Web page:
Posts in Breastfeeding
Answers to Your Questions About Postpartum
Woman holding baby in carrier in forest

Most questions we received this week were related to Postpartum OCD (ppOCD), so our brilliant and kind Dr. Michelle expounds on the topic here.  

Postpartum OCD (ppOCD) is an anxiety disorder characterized by intrusive, unwanted, and repetitive thoughts, images, or urges (obsessions), which may or may not be accompanied by compulsive behaviors. While the exact cause of ppOCD is unknown, experts believe that it results from a combination of hormonal, psychological, genetic, biological, psychosocial, and environmental factors. Obsessions and compulsions can take many forms for different people and usually focus on the baby.

Obsessional thoughts might include:

  • I’m terrified my baby will get sick and die.

  • What if my baby stops breathing in the middle of the night?

  • I’m scared someone will steal my baby if we go out in public.

  • What if I accidentally or intentionally act on an urge to stab my baby?

  • Why do I keep having an image of my baby falling off the changing table?

Compulsions can include:

  • Repeatedly checking on the baby’s breathing in the middle of the night

  • Excessive bathing and washing rituals

  • Repeatedly asking others for reassurance that baby is okay

  • Taking great measures to avoid the baby

Obsessions are unwanted, difficult to control, and increase anxiety. In order to neutralize the anxiety associated with these obsessions, one might then engage in overt or mental compulsions or avoidance. For example, a mother might have repetitive images of something terrible happening to her baby while driving in the car. As a means to decrease the anxiety associated with this thought, she may avoid driving anywhere with her baby. Another mother might have unwanted thoughts that she will act on an urge to intentionally harm her own baby.  This mother might then begin to avoid her baby altogether. It is important to understand that in the latter example, this mother does not have these thoughts because she actually wants to hurt her child, but rather she is terrified that she might act on these thoughts. The obsessions are unwanted and conflict with a person's self-image and character.

According to the International OCD Foundation, up to 80% of new mothers report having strange, unwanted thoughts. This means that most new parents have similar experiences with anxiety and intrusive thoughts, but would not be diagnosed with Postpartum OCD. A diagnosis of OCD might be made when preoccupation with the intrusive thoughts is clearly disruptive to a mother’s normal functioning and greatly interferes with her ability to care for herself and her baby. It is no surprise that this can have devastating effects on the parent-child relationship and highlights the immense need for treatment. Due to the fear of stigma and feelings of intense shame, however many women are resistant to seeking help. If you or anyone you know is experiencing these symptoms please know that you are not alone and it is okay (and important) to reach out for help from a qualified and licensed mental health professional.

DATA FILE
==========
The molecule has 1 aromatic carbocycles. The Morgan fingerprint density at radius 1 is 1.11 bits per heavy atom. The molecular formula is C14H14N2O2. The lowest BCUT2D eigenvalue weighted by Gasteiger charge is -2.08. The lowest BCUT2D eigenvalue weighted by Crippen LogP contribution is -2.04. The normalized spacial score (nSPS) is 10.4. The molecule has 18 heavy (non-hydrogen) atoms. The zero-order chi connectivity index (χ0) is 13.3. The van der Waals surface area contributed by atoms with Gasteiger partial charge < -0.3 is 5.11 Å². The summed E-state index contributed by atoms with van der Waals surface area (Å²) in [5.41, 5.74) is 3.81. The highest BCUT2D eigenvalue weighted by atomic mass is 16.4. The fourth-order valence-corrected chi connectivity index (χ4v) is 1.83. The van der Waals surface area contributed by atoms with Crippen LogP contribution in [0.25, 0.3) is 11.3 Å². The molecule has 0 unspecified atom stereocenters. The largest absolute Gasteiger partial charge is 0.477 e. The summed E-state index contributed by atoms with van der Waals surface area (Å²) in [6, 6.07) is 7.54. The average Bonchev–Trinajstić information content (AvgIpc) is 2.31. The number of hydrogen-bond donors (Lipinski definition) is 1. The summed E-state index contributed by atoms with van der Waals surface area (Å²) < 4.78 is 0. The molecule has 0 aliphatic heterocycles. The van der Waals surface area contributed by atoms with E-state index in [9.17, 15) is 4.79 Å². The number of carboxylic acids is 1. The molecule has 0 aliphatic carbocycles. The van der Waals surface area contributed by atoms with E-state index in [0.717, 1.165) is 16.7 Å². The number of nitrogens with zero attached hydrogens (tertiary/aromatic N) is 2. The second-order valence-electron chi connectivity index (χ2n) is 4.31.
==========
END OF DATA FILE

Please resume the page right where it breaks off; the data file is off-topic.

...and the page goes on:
Others of you wanted to learn a little more about psychological and emotional responses to weaning. Dr. Michelle responds here: 

It is not uncommon for women to feel tearful, depressed, irritable, or anxious when weaning. Not much research exists on this topic, but some hypothesize that a shift in hormones when weaning may be a major cause for these feelings. Other factors might involve feelings of sadness around the loss of this special time with your infant. These mood changes usually go away on their own, but some weaning mothers may experience more severe symptoms that require treatment.

A Laywoman’s Guide to Breastfeeding Pro Tips
Woman breastfeeding

By Ellie Bergmann